Community Forum: UVM still strong on health care
This week’s writer is Dr. John Brumsted, MD, president and CEO, UVM Health Network, CEO, UVM Medical Center
Many Vermonters — including health care providers — feel uncertain and concerned about the future of health care in light of the significant political changes the national elections triggered. We want our patients to know that regardless of these developments, the University of Vermont Health Network is committed to improving quality and controlling costs by continuing to work closely with Vermont’s hospitals and providers of all types to keep you healthy, instead of just treating you when you’re sick.
Uncertainty is nothing new in health care. Providers in Vermont have continued to make progress despite the unpredictability of our environment by focusing on what’s most important; what is best for our patients and their families. This is what we’ve dedicated our lives to doing, and we know it produces the best results.
We believe that a coordinated system of care focused on keeping you healthy, instead of the current fragmented model that financially rewards the quantity of care, is the most effective way to improve quality, maintain access for all Vermonters and control costs – goals we enthusiastically share with state and federal policymakers and the public.
To be sure, providers of all types have worked with each other and state policymakers for decades, and we have excellent quality and good access to care as a result. But it will take even closer collaboration if we expect to improve our current health care system further, and especially make care more affordable.
The need for closer collaboration began about five years ago when the federal Affordable Care Act encouraged providers to share responsibility for the cost as well as quality of care. In just those few years, we’ve achieved a greater level of cooperation in Vermont’s health care system than ever before, something I believe is worth celebrating.
And coordination is working. OneCare Vermont — a network of most of the state’s nonprofit hospitals, independent physicians, Federally Qualified Health Centers and hundreds of other providers — has achieved positive results in the last several years taking this approach:
Across the network, Medicare quality scores rose 15 percent, reaching 92 percent.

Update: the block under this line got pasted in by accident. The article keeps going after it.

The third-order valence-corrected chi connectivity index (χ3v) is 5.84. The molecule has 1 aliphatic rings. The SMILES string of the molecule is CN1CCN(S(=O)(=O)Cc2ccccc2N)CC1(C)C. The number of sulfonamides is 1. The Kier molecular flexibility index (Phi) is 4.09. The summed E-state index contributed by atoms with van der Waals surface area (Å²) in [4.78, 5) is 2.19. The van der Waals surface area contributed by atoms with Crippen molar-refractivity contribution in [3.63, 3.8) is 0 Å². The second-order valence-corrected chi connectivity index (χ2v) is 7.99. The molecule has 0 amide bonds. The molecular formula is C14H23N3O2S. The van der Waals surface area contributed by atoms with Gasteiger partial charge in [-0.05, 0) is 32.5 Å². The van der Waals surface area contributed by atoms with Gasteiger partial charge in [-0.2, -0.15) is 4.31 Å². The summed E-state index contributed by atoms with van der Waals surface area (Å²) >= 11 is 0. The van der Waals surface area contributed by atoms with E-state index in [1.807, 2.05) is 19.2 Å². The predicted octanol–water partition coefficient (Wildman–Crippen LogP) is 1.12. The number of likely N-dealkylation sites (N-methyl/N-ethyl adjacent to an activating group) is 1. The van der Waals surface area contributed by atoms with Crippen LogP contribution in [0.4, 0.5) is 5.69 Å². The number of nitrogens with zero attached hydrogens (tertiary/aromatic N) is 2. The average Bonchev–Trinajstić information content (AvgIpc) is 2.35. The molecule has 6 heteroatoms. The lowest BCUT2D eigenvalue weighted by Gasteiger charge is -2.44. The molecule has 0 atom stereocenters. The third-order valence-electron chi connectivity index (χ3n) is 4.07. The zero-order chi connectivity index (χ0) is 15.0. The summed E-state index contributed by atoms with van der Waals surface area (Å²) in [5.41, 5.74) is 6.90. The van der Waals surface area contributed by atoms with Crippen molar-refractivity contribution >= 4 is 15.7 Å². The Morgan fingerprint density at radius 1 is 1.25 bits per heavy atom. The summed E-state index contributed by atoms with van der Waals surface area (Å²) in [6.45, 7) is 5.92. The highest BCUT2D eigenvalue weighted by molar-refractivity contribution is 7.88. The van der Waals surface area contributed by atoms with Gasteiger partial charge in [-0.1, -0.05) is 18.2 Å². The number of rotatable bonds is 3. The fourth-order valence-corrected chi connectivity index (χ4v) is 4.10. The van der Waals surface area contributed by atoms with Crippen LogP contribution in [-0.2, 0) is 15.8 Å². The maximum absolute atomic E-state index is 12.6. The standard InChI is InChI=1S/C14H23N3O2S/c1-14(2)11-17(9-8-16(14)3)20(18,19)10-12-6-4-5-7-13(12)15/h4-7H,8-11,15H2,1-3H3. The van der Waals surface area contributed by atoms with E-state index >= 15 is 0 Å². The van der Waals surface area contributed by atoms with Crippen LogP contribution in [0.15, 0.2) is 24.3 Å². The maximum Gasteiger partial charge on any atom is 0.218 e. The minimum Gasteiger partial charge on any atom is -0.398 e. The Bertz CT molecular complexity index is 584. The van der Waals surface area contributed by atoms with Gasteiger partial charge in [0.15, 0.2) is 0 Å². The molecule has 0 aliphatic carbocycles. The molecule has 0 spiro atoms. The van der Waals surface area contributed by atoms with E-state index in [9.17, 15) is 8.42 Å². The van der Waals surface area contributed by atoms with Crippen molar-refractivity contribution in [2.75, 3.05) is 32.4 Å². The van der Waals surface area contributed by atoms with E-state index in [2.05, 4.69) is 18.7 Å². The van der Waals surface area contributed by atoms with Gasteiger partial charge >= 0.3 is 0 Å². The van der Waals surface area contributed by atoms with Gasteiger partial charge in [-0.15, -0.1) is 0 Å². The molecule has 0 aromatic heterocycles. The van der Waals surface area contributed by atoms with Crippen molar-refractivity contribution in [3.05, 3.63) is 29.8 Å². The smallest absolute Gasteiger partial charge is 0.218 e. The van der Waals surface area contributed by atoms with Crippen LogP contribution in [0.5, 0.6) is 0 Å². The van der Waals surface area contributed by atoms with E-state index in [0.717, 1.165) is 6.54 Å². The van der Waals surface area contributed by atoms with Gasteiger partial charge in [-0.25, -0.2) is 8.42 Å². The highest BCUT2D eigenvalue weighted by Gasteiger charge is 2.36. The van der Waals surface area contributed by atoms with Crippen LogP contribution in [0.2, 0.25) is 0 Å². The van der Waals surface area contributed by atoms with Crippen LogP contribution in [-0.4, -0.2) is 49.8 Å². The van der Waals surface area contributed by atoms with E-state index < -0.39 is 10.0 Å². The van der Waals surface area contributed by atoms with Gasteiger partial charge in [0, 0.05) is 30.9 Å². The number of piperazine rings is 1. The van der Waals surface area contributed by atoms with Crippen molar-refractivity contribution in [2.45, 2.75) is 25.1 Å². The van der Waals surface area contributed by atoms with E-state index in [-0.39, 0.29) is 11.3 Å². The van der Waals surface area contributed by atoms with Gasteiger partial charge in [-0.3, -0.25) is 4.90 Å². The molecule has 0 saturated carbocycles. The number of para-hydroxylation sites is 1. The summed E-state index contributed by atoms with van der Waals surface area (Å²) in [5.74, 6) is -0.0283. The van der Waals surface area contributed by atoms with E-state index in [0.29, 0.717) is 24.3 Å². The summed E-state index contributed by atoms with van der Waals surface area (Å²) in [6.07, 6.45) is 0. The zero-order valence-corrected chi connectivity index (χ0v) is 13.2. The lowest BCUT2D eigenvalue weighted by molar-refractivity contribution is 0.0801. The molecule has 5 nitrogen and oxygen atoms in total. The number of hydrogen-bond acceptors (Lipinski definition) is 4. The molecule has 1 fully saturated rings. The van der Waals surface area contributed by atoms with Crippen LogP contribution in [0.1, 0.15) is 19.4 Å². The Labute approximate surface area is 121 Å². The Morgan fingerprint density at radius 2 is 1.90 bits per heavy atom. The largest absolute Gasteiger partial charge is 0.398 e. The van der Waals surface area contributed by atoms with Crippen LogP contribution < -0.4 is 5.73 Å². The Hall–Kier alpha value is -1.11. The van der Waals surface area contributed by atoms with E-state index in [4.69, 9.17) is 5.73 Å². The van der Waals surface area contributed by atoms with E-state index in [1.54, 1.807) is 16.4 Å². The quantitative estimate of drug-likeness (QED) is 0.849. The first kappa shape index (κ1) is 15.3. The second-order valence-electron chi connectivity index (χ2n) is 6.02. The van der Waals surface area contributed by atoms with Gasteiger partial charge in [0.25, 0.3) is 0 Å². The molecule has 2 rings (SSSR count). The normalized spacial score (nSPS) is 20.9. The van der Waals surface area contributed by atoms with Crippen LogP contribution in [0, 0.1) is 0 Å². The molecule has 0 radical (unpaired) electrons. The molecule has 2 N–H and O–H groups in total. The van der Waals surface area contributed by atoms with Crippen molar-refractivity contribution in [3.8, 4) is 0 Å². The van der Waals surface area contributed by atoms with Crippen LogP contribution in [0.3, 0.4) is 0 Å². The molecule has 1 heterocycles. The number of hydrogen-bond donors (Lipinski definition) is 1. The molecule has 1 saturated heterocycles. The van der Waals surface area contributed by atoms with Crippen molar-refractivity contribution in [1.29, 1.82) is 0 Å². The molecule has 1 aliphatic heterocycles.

A primary care practice in central Vermont improved management of heart failure patients, resulting in a 50 percent decrease in emergency room visits, and a 75 percent drop in hospital admissions.
A team in Chittenden County worked with primary care providers to increase use of hospice services to improve the quality of life for patients, and saw an average increase of 81 percent.
As our focus has shifted to keeping people healthy to avoid costly medical treatments, we are seeking innovative ways to make this happen. It turns out that the most effective approach must include concentrating on access to adequate housing, healthy food and other key needs, as these factors have the greatest impact on one’s health status. For example, the collaboration between the UVM Medical Center and several other local nonprofits to provide safe housing for people experiencing homelessness resulted in improved health and a 60 percent drop in the cost of care for those individuals over one year.
Our success with a collaborative model led federal health regulators to entrust Vermont with building a statewide system of coordinated care supported by payment reform known as the “All Payer Model.” It will be run by local health care providers — doctors, nurses, home care providers, social service workers and others — who have come together voluntarily to create an efficient system designed to make sure you have the support you need to be as healthy as possible. Health care decisions will still be made by you working with the providers you choose.
To bring about progress on making care more affordable, the model is designed to motivate providers to work together to eliminate waste and unnecessary treatment — such as duplicate tests — by setting limits on total spending. Requirements to meet rigorous quality measures will guarantee that patients do not receive less treatment than they need. It is a big step, but I believe we have an excellent chance to succeed because of the collaborative relationships that have developed within the provider community.
While there is uncertainty concerning the direction health care policy will take under a new federal administration, there are also many indications of bipartisan support for continuing on the path of improving quality, coordination and affordability.
A wide array of Vermont providers have worked closely over the past several years in a spirit of providing the best possible care for our fellow Vermonters. These relationships — built on trust and the shared belief that working together we can improve people’s lives — will see all of us through the uncertain, but also exciting, times that lay ahead.